It not only is informative about a traditional component of this Mexican state, but also, it’s very entertaining, interactive, hands-on, and educational.
Also, I love booking tours with locals because then afterward, you can ask for restaurant recommendations, and just local insight into what else to see and experience that isn’t always talked about in the guidebooks.
I will say, I am not sure I remember reading about this part in the description of the tour, but the return back to your hotel or the historic city center is not included.
So after the experience, you have to take care of your own return.
We booked an Uber and were back in the historic center within 10 minutes. I wouldn’t recommend walking per se, especially if you’re staying in the historic center just because you’ll be crossing big avenues and some of the streets were under construction, so the sidewalks are pretty much gone.
The tour lasts from 10 am to around 2 pm.
Day 3 – Tequila Tour + a visit to the town of Tequila
On the 3rd day, we decided to book an all-day tour to explore the blue agave fields of Tequila as well as the Magical Town (Pueblo Magico) of Tequila.
Being one of the most popular things to do in Guadalajara, we couldn’t pass up the opportunity to explore tequila in its homeland. We booked a tour that took around 6 hours and included pick-up and drop-off from your hotel, which was really convenient, but here are a few reasons why we enjoyed this tour.
- Convenient pick-up/drop-off from your hotel, or nearby.
- The food options were great, they had a buffet layout with everything from pozole, to grilled meat, salsas, tortillas, pasta salads, salads, and so much more.
- Music from a live mariachi for 2 hours + dancing (it felt like a Mexican wedding 😂)
- The VIBE. I know this depends on who is on your tour that day, but a tour where you’re taste-testing tequila all day, with live mariachi music, will definitely make for a fun and memorable experience.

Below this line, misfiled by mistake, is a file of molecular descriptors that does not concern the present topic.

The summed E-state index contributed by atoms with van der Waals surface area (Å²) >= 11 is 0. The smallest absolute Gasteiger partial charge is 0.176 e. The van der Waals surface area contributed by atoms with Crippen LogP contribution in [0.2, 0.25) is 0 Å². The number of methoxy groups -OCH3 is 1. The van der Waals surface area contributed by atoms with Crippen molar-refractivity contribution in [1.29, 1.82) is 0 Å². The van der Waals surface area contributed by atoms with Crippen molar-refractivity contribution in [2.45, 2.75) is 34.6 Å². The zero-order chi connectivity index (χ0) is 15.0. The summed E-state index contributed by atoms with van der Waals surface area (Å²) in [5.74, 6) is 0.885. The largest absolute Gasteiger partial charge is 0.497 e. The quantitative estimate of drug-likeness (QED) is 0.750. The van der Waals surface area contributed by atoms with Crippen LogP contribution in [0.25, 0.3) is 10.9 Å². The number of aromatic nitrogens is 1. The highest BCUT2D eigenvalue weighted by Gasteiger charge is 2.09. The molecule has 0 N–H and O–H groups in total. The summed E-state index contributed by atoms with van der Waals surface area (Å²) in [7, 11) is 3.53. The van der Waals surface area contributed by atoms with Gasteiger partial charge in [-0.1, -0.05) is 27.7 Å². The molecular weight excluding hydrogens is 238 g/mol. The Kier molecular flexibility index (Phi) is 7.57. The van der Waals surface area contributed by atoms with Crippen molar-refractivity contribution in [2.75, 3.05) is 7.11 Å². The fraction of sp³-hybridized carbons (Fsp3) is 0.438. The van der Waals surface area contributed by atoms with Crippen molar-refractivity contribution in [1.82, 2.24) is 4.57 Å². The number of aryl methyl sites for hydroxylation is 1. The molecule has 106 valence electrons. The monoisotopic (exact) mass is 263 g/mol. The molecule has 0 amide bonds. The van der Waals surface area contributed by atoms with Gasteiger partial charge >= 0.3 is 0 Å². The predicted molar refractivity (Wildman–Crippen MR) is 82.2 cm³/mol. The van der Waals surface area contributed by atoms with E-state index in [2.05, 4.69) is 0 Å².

- Experiencing the fields of blue agave, and going inside the distillery.
- The stop in the magical town of Tequila.
The Tequila experience is one to have, whether you go with the tour that I went on or a different one.
Be aware that depending on your tour, food may or may not be included in your tour package. So read the fine details and make sure you know what is included and what’s not.
On some tours, if the food is not included, sometimes the tour leader will go around on the bus and explain the food options, including the possibility to pay ahead to dine at the place where they will take the whole group for lunch.
So make sure to bring cash as sometimes they may not be able to accept cards.
Day 4 – Ajijic + Lake Chapala day tour (+ more tequila)
Lake Chapala + Ajijic Tour
The town of Ajijic, Lake Chapala, and the town of Chapala are around 1 hour and 20 minutes away from Guadalajara, and it is a popular day trip from the city for its beauty and magical natural landscapes.
The town of Ajijic touches with Lake Chapala and is known for being a common expat community amongst U.S./ Canadian/ European retired expats, so you’ll definitely see that influence along with classic Mexican charm as you walk through the streets.
Though today the majority of its residents are foreigners, Lake Chapala remains one of the most beloved day trips for locals who live out in the city.
Lake Chapala is Mexico’s largest lake, and it measures around 50 miles going east/ west and around 7.8 miles going north/south and has a max depth of 34 ft. It has a lining of green plants called water hyacinth or Lirio in Spanish but disappears a bit when you get out onto a boat and tour the lake.
We did the day tour to Ajijic and Chapala, and some of the reasons why we enjoyed it are the following.
- The tour includes roundtrip transportation from your hotel, so it’s really convenient.
- The tour also includes a tequila tasting + tequila distillery tour where you get to see the giant vats, ovens, and agaves being processed to make tequila.
- You get to hop on a boat (included) and see the beauty of the lake while also seeing the town of Ajijic and the beautiful homes there from the water.